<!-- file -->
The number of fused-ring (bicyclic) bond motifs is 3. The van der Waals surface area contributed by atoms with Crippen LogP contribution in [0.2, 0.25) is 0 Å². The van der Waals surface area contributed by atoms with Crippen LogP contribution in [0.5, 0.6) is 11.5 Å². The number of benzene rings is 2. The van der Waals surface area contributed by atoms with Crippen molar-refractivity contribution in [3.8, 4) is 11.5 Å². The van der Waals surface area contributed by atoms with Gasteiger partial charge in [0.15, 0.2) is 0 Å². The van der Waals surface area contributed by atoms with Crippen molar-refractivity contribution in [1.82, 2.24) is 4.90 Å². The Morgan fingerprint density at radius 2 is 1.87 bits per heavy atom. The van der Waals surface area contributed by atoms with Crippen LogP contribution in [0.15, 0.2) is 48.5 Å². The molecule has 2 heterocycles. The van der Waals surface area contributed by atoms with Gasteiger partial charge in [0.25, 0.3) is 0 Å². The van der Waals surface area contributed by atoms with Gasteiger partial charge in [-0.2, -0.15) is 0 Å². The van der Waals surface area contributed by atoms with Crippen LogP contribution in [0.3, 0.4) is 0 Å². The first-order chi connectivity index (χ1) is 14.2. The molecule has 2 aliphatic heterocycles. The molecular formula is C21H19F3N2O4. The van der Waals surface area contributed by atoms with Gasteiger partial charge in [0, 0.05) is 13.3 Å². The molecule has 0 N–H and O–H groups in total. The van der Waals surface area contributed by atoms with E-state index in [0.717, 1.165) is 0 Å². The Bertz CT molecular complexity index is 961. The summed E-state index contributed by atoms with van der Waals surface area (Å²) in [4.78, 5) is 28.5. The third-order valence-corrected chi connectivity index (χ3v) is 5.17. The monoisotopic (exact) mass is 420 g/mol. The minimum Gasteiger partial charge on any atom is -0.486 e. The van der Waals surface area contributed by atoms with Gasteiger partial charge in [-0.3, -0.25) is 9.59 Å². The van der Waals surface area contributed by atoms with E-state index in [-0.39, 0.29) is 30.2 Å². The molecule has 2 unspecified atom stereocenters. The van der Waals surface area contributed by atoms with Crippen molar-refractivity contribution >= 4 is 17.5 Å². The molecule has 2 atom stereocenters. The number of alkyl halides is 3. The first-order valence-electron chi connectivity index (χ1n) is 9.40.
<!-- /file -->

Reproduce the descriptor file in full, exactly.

The number of fused-ring (bicyclic) bond motifs is 3. The van der Waals surface area contributed by atoms with Crippen LogP contribution in [0.2, 0.25) is 0 Å². The van der Waals surface area contributed by atoms with Crippen LogP contribution in [0.5, 0.6) is 11.5 Å². The number of benzene rings is 2. The van der Waals surface area contributed by atoms with Crippen molar-refractivity contribution in [3.8, 4) is 11.5 Å². The van der Waals surface area contributed by atoms with Gasteiger partial charge in [0.15, 0.2) is 0 Å². The van der Waals surface area contributed by atoms with Crippen molar-refractivity contribution in [1.82, 2.24) is 4.90 Å². The Morgan fingerprint density at radius 2 is 1.87 bits per heavy atom. The van der Waals surface area contributed by atoms with Crippen LogP contribution in [0.15, 0.2) is 48.5 Å². The molecule has 2 heterocycles. The van der Waals surface area contributed by atoms with Gasteiger partial charge in [0.25, 0.3) is 0 Å². The van der Waals surface area contributed by atoms with Gasteiger partial charge in [-0.2, -0.15) is 0 Å². The van der Waals surface area contributed by atoms with Crippen LogP contribution in [0.3, 0.4) is 0 Å². The first-order chi connectivity index (χ1) is 14.2. The molecule has 2 aliphatic heterocycles. The molecular formula is C21H19F3N2O4. The van der Waals surface area contributed by atoms with Gasteiger partial charge in [0, 0.05) is 13.3 Å². The molecule has 0 N–H and O–H groups in total. The van der Waals surface area contributed by atoms with E-state index in [0.717, 1.165) is 0 Å². The Bertz CT molecular complexity index is 961. The summed E-state index contributed by atoms with van der Waals surface area (Å²) in [4.78, 5) is 28.5. The third-order valence-corrected chi connectivity index (χ3v) is 5.17. The monoisotopic (exact) mass is 420 g/mol. The minimum Gasteiger partial charge on any atom is -0.486 e. The van der Waals surface area contributed by atoms with Gasteiger partial charge in [-0.3, -0.25) is 9.59 Å². The van der Waals surface area contributed by atoms with E-state index in [-0.39, 0.29) is 30.2 Å². The molecule has 2 unspecified atom stereocenters. The van der Waals surface area contributed by atoms with Crippen molar-refractivity contribution >= 4 is 17.5 Å². The molecule has 2 atom stereocenters. The number of alkyl halides is 3. The first-order valence-electron chi connectivity index (χ1n) is 9.40.